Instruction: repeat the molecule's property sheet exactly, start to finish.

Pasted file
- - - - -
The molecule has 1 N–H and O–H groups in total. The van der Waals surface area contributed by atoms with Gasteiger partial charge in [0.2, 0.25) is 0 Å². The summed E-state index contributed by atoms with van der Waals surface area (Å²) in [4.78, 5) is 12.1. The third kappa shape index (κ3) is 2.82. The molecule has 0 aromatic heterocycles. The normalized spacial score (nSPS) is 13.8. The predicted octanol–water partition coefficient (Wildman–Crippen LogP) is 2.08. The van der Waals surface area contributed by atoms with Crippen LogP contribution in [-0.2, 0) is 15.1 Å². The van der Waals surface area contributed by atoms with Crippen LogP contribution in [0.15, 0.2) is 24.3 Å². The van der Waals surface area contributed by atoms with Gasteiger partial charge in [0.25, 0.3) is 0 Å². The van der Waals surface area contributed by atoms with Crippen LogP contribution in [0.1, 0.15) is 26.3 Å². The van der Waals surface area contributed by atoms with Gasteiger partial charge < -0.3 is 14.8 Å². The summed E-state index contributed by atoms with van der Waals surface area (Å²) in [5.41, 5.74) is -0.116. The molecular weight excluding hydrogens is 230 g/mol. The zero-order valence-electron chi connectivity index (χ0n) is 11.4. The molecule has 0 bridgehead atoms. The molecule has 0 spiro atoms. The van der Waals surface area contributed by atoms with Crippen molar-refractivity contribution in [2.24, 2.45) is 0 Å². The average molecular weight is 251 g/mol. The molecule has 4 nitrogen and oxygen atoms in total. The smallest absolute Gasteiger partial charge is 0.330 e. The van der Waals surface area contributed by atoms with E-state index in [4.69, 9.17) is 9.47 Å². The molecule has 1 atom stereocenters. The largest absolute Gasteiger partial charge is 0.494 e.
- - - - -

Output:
The molecule has 1 N–H and O–H groups in total. The van der Waals surface area contributed by atoms with Gasteiger partial charge in [0.2, 0.25) is 0 Å². The summed E-state index contributed by atoms with van der Waals surface area (Å²) in [4.78, 5) is 12.1. The third kappa shape index (κ3) is 2.82. The molecule has 0 aromatic heterocycles. The normalized spacial score (nSPS) is 13.8. The predicted octanol–water partition coefficient (Wildman–Crippen LogP) is 2.08. The van der Waals surface area contributed by atoms with Crippen LogP contribution in [-0.2, 0) is 15.1 Å². The van der Waals surface area contributed by atoms with Crippen LogP contribution in [0.15, 0.2) is 24.3 Å². The van der Waals surface area contributed by atoms with Gasteiger partial charge in [0.25, 0.3) is 0 Å². The van der Waals surface area contributed by atoms with Crippen LogP contribution in [0.1, 0.15) is 26.3 Å². The van der Waals surface area contributed by atoms with Gasteiger partial charge < -0.3 is 14.8 Å². The summed E-state index contributed by atoms with van der Waals surface area (Å²) in [5.41, 5.74) is -0.116. The molecular weight excluding hydrogens is 230 g/mol. The zero-order valence-electron chi connectivity index (χ0n) is 11.4. The molecule has 0 bridgehead atoms. The molecule has 0 spiro atoms. The van der Waals surface area contributed by atoms with Crippen molar-refractivity contribution in [2.24, 2.45) is 0 Å². The average molecular weight is 251 g/mol. The molecule has 4 nitrogen and oxygen atoms in total. The smallest absolute Gasteiger partial charge is 0.330 e. The van der Waals surface area contributed by atoms with E-state index in [4.69, 9.17) is 9.47 Å². The molecule has 1 atom stereocenters. The largest absolute Gasteiger partial charge is 0.494 e.